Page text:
FDA approves Treanda for treatment of Hodgkin’s disease
FRAZER, Pa. The Food and Drug Administration has approved a drug for treating non-Hodgkin’s lymphoma, the drug’s manufacturer announced Monday.
Cephalon announced the agency’s approval of its drug Treanda (bendamustine hydrochloride), an injection for treating indolent B-cell NHL that has progressed up to six months following treatment with Rituxan (rituximab), made by Genentech and Biogen Idec, or a drug regimen that includes Rituxan.
Indolent NHL is a cancer of the lymphatic system that is not curable and often relapses after initial therapy. It affects about 30,000 people in the United States each year, according to the National Cancer Institute.
“Because most patients with indolent non-Hodgkin’s lymphoma eventually become resistant to existing treatments, new treatment options like Treanda are needed to improve patient outcome,” Georgetown University medicine professor and Treanda clinical investigator Bruce Cheson said in a statement.
Doctors stretching schedules, resources to keep up with retail clinics
NEW YORK More doctors, nurses and other healthcare providers are stretching their time and resources so they can be even more accessible to patients to stay competitive against the growing retail clinic business, The New York Times reported today.
Many physicians and other providers have reworked their schedules and started adding Web-based services in order to meet the immediate needs of patients, the report said. The higher demand for walk-in and retail-based clinic services stems from cutbacks in healthcare coverage which are causing more people to cover expenses out-of-pocket, the report stated.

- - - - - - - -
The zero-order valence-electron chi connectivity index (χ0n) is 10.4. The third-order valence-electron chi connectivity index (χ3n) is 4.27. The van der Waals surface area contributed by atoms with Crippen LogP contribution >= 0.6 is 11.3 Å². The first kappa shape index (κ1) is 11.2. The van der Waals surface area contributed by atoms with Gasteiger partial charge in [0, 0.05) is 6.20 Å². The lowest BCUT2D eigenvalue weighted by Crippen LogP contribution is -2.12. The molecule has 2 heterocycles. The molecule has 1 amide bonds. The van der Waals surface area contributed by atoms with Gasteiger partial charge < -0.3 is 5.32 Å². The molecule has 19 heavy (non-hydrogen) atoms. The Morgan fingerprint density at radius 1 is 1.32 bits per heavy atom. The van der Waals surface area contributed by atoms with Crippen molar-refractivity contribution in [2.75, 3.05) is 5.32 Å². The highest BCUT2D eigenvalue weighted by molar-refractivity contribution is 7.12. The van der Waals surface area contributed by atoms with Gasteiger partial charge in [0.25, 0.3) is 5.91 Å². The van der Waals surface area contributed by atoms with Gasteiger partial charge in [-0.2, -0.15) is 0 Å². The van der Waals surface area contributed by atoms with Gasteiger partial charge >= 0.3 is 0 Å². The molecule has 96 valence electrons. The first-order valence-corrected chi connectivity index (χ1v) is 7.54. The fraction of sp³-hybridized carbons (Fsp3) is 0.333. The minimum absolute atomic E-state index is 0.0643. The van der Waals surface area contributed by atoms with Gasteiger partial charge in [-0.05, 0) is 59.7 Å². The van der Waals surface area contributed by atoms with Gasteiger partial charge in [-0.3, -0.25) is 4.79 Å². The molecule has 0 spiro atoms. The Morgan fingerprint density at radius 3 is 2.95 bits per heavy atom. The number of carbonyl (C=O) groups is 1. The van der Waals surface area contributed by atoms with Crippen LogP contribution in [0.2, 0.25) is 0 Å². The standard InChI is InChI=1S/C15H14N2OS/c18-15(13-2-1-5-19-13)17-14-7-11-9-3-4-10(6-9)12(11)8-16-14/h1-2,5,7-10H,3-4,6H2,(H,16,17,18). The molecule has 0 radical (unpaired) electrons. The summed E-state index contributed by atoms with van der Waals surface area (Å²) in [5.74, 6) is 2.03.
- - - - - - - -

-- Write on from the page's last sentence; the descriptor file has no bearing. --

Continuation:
Professional general practice and family medical groups are encouraging doctors to open up their practices to more relaxed scheduling—many are being encouraged to accept walk-in patients. The American Academy of Family Physicians, for example, plans to spend $8 million for consultants who will analyze and advise doctors in how to more efficiently provide and offer patient care, reports said.
Furthermore, the American College Of Physicians has begun a push for patient-centric care—the focus of a policy paper—which urges more flexibility for patient scheduling, and advancing practices with electronic records and e-prescribing.
Meijer provides free antibiotics, pre-natal vitamin prescriptions; receives recognition from MPCA
LANSING, Mich. Meijer has received the Legacy of Leadership award from the Michigan Primary Care Association for its program dispending free antibiotic and free pre-natal vitamins to patients, the company said Thursday.
Meijer was given the award at MPCA’s 29th Annual Distinguished Service Awards luncheon. MPCA is a nonprofit organization representing Michigan’s Community Health Centers and other community community-based health services providers.
“The Michigan Primary Care Association Legacy of Leadership Award annually recognizes the performance of exemplary leadership to benefit Michigan Community Health Center patients, many of whom are low-income and/or uninsured. … MPCA and our 32-member Health Centers applaud [Meijer]’s groundbreaking initiatives to help improve the health of Michigan residents,” Kim Sibilsky, MPCA executive director said.
Meijer initiated the free antibiotics program available to customers throughout the Midwest two years ago. Since its inception, about 2.7 million general antibiotics prescriptions have been filled for free, the company said. Meijer estimated that its customers have saved more than $45 million.
The free pre-natal vitamin program was started this past June. Meijer has said that it has already dispensed more than 50,000 pre-natal vitamin prescriptions for free, saving customers about $700,000.
There are no health insurance coverage or co-pay requirements to sign up for the free antibiotics or free pre-natal vitamins programs at Meijer’s pharmacy, the company said. More information is available through the company’s homepage at www.Meijer.com.